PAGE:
Deputy Secretary of Defense Paul Wolfowitz today announced that only those countries who supported the U.S. invasion of Iraq, sent troops or contributed significant sums of money, would be eligible to bid for the multi-billion dollar reconstruction contracts in Iraq.

From our perspective:

  • The reconstruction of Iraq should be for the benefit of Iraqis, not a reward for any corporations.
  • Reconstruction funds from the U.S. should be used to build up the devastated Iraqi economy – meaning that Iraqi firms and workers should be hired to rebuild the country, not U.S. or international firms.
  • If international companies are to be involved, they should be from countries like France and Germany where labor rights and protection of workers are taken seriously.
  • The claim that this practice rewards the U.S. because “we risked our lives” is nonsense. Young American men and women, mostly poor and mostly people of color, risk their lives; rich CEOs make the profits. Which of those CEOs risked his [sic] life?
  • When policy is made by ideologues who refuse to acknowledge political realities, it is not surprising that they will be caught up short by unexpected opinions of real people reflecting real opposition of real governments – meaning they may have to back down from Wolfowitz’s position.
  • The decision as to which countries to include/exclude is driven solely by politics, not by any claimed “national security” issues. Turkey, for instance, is on the acceptable list for bidding, despite its refusal to allow U.S. troops to open a northern front against Iraq from Turkish territory. Germany, for instance, is excluded, despite the fact that it allowed the Pentagon to use bases on German territory for transit and medical support, and sent significant numbers of troops to Kuwait in the run-up to the war. Chretien says Bush told him he would try to get Canada removed from the list; McClellan denied it later.
  • Relying on huge U.S. corporations for the major contracts insures that U.S. taxpayers’ money will be wasted on high overhead, cronyism, and potentially profiteering finances. Halliburton — $61 million overpayment fuel, $67 million mess halls. Oil for Food funds part of what Halliburton used for overpriced gasoline.
  • Kofi Annan called the decision “unfortunate.”
  • Inside the Pentagon, a weekly newsletter, “Deputy Defense Secretary Paul Wolfowitz last week directed a newly formed inspector general’s office in Iraq not to request sensitive information about Coalition Provisional Authority (CPA) activities related to intelligence or operational plans.”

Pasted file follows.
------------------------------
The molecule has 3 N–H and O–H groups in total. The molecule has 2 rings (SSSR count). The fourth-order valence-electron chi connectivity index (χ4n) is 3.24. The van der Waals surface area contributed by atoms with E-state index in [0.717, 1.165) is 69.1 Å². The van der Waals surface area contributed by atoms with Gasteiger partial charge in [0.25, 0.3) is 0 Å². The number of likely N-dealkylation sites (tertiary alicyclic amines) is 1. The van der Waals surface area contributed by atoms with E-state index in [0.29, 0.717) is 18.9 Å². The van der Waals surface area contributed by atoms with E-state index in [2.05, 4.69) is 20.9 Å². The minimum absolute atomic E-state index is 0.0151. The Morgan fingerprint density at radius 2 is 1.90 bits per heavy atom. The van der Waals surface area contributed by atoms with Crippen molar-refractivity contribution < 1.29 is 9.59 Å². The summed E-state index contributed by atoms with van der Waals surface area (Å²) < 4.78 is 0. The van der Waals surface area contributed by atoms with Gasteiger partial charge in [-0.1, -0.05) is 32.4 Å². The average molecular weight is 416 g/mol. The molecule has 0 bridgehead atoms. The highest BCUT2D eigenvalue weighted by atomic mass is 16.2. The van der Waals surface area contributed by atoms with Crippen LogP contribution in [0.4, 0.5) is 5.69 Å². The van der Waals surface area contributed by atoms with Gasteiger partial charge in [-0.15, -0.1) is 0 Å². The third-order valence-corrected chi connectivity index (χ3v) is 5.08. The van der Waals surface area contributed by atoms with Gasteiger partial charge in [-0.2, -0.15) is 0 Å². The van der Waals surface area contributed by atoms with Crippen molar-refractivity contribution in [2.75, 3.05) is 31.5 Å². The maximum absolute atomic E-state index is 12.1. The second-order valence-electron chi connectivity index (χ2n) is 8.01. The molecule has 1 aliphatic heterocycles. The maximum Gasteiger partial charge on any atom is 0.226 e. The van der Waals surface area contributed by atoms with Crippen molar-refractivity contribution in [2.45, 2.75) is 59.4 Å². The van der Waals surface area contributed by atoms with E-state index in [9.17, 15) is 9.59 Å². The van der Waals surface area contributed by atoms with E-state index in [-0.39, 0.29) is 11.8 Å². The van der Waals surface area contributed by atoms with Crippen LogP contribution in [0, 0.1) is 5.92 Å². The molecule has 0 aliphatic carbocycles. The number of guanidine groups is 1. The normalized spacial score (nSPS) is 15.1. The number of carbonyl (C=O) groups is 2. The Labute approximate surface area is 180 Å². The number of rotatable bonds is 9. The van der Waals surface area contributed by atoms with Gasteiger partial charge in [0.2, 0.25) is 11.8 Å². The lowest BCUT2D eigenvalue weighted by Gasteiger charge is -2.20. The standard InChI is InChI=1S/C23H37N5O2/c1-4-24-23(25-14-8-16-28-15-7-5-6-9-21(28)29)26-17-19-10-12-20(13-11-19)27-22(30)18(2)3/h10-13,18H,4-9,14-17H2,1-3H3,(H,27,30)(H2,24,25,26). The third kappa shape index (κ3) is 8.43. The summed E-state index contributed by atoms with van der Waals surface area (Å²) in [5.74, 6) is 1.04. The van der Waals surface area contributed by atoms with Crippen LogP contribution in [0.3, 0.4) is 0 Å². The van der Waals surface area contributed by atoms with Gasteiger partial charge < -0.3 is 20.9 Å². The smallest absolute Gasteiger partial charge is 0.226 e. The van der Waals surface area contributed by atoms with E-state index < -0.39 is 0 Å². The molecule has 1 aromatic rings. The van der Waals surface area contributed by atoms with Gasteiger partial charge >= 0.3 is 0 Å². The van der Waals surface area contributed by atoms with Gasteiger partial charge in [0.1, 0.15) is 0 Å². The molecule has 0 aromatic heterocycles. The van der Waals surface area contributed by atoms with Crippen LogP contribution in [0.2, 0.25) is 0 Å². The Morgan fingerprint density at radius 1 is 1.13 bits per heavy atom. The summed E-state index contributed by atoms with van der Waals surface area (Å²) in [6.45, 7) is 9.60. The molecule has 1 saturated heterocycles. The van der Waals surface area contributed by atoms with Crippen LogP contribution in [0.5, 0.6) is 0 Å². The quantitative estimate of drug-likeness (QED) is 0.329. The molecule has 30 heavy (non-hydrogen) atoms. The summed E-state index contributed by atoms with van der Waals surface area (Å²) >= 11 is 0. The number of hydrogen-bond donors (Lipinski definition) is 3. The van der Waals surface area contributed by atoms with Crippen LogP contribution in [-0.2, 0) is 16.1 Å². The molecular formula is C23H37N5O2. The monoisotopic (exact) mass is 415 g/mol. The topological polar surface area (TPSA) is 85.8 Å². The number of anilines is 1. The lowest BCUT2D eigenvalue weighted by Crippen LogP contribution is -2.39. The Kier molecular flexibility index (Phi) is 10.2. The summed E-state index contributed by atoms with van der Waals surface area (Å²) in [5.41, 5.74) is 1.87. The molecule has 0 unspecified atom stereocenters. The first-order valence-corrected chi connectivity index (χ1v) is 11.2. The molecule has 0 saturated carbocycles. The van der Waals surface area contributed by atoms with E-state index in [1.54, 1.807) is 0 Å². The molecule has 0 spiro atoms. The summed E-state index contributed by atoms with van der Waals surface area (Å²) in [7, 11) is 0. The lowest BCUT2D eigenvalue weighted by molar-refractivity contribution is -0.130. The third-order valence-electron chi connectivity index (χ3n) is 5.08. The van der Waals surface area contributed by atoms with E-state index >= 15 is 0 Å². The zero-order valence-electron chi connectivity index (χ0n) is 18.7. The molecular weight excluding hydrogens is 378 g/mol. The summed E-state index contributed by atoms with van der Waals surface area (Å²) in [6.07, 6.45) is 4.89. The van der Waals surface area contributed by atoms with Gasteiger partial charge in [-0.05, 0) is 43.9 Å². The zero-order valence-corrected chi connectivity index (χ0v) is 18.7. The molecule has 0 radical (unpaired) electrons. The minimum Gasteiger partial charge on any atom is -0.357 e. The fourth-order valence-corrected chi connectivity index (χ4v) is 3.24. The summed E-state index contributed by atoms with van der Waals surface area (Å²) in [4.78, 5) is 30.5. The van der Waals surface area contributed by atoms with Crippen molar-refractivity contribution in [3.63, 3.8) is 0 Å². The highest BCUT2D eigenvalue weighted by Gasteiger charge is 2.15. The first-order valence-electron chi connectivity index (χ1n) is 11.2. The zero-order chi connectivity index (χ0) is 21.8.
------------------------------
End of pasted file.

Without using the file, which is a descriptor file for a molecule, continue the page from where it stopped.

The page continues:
From their perspective:

  • Continuing to isolate key countries that did not support the U.S. war will make James Baker’s efforts to arrange debt cancellation from Russia, France, Germany etc. much more difficult. Russian debt – $120 billion –U.S. needs debt to be cancelled.
  • These attacks on countries that refused to follow Washington over the cliff into Iraq will further isolate the U.S. from its allies, and will make it more difficult for the U.S. to get the UN Security Council to endorse the U.S. “transition” – read: exit – plan.
  • Excluding other countries’ corporations from the bidding process may violate “free trade” rules of the WTO and (especially for Canada), NAFTA.
  • Bush’s scorn for international law ramifications – “international law? I better call my lawyer; he didn’t bring that up to me” – will further antagonize other countries that take international law seriously.
  • Neo-con opposition – Kagan & Kristol — “dumb thing,” should be abandoned sooner rather than later. May indicate new split inside administration, might show likelihood of abandoning policy.
Phyllis Bennis is a fellow at the Institute for Policy Studies where she directs the New Internationalism project. Her books include Understanding the Palestinian-Israeli Conflict: A Primer and more recently Ending the Iraq War: A Primer.

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